Last Sunday was a day of celebration…Holy Week and Easter 2019 are now in the history books! But even though Easter lasts only one day, the impact of the resurrected Son of God for you and me is for every day of the year. This season we begin a new sermon series on the Book of Acts. Each of the appointed readings from the Book of Acts from now until Pentecost will highlight some event from the life of the early church that focuses on God’s amazing work of renewal in an unlikely place. It began among a small group, a profound “minority” of Jewish Christ-followers who worshiped in the Jerusalem temple. Because of the resurrected Lord Jesus, it would spread across the world and through the ages!
This week’s story (you can read it here) tells of Peter’s witness to the resurrected Christ to the powers-that-be in Jerusalem. It contains the famous line, “We must obey God rather than man.” There is a lot that could be said about this passage…especially in the context of Easter 2019…but it got me to thinking about the call that followers of Christ have, even today, to be countercultural…to obey God, rather than men. But this calling (if I misunderstand it) could lead me to an attitude of superiority and disdain. Despite the fact that the first apostles ran afoul of their own church and community leaders, they were not called to engage in struggles for power with them. Their calling was not to fight, but to heal and to speak “all the words of this Life” (5:20). If Peter was freed to testify to the members of the Jerusalem council about Life and not merely point the figure of blame and attack at them, neither was he to accommodate himself to their expectations. His life had become forever focused on a new orientation by One who gives “repentance and forgiveness of sins” (5:31). Peter knew only too well that “all the words of this Life” started with repentance and forgiveness of sins that he himself had received. It was only as one who’s own soul had been touched by God’s Law and Gospel first that he could become a witness of it to others, who might listen or seek it out.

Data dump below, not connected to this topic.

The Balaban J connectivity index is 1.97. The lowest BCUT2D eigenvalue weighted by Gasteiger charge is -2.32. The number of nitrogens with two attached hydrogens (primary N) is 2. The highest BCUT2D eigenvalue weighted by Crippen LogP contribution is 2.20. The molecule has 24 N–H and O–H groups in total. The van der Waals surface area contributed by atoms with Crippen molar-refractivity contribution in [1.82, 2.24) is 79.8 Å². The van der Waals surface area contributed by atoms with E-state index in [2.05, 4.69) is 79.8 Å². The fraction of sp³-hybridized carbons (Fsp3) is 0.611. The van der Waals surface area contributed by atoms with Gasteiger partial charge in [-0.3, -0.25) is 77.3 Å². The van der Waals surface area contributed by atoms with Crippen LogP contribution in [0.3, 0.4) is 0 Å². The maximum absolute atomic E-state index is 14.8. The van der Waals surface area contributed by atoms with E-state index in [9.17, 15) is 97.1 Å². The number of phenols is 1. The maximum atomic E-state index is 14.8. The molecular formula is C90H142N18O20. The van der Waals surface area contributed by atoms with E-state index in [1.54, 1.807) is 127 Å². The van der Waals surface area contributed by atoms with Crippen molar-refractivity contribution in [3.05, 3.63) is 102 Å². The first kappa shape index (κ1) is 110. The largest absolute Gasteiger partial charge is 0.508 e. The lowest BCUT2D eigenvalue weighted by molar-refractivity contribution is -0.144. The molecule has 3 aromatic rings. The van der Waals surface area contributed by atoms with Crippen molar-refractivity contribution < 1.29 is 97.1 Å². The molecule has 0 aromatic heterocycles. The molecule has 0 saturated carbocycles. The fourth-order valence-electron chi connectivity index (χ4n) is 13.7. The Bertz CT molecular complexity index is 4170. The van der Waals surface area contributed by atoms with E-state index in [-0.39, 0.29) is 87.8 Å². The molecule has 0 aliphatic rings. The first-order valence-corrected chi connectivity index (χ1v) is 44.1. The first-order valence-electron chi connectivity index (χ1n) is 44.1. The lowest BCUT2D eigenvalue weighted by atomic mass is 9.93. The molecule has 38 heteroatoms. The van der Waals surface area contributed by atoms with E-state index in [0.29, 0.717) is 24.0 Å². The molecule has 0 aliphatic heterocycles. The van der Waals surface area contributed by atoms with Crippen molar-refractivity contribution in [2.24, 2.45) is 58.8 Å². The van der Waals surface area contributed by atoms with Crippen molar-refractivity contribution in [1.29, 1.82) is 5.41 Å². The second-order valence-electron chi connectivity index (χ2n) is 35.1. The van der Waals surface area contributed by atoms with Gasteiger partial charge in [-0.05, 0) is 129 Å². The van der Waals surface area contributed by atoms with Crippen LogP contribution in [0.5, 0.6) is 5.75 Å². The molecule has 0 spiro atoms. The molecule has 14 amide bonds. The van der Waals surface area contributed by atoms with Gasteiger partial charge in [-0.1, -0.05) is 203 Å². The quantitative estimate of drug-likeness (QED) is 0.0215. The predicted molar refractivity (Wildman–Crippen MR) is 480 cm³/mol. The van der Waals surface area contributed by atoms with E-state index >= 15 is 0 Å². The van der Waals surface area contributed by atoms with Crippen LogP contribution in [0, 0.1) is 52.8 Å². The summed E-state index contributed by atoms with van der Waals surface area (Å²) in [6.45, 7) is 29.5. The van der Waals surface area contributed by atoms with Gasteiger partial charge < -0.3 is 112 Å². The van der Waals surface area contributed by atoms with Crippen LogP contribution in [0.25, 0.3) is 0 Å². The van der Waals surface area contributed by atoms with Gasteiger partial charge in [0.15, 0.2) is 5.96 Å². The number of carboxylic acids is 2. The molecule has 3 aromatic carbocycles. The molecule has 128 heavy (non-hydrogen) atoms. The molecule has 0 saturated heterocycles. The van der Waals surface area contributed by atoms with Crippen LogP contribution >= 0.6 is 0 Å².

It has been many years since Timothy Keller first invoked the phrase “Counterculture for the Common Good” to describe a helpful orientation for the Church in the “post-Christian” world. When I first learned of the B.L.E.S.S. model (Bond, Learn, Engage, Serve, Share) as a model for engaging meaningfully with the people around me, I couldn’t help thinking how “bonding” meant looking for that connection that God gives me with people who are close at hand yet (perhaps) are eager to judge me as “too religious” or too “different” because of my beliefs. Re-imagining others as people for whom God will provide a common interest for good frees me to live with integrity as one of God’s Easter people. I will never be a “Peter” in the Jerusalem temple. But I don’t have to pretend to be someone I’m not. On this side of eternity I will always be a sinner, but a renewed and forgiven one. That means I will always be able to make a defense, inadequate though it might seem at the time, to anyone who asks the reason for the hope that is in me (1 Peter 3:15).
Easter set Peter free to be an instrument of God’s healing in the world and one who would speak “all the words of this Life.” What will Easter do to you and me (God’s Easter people) this year?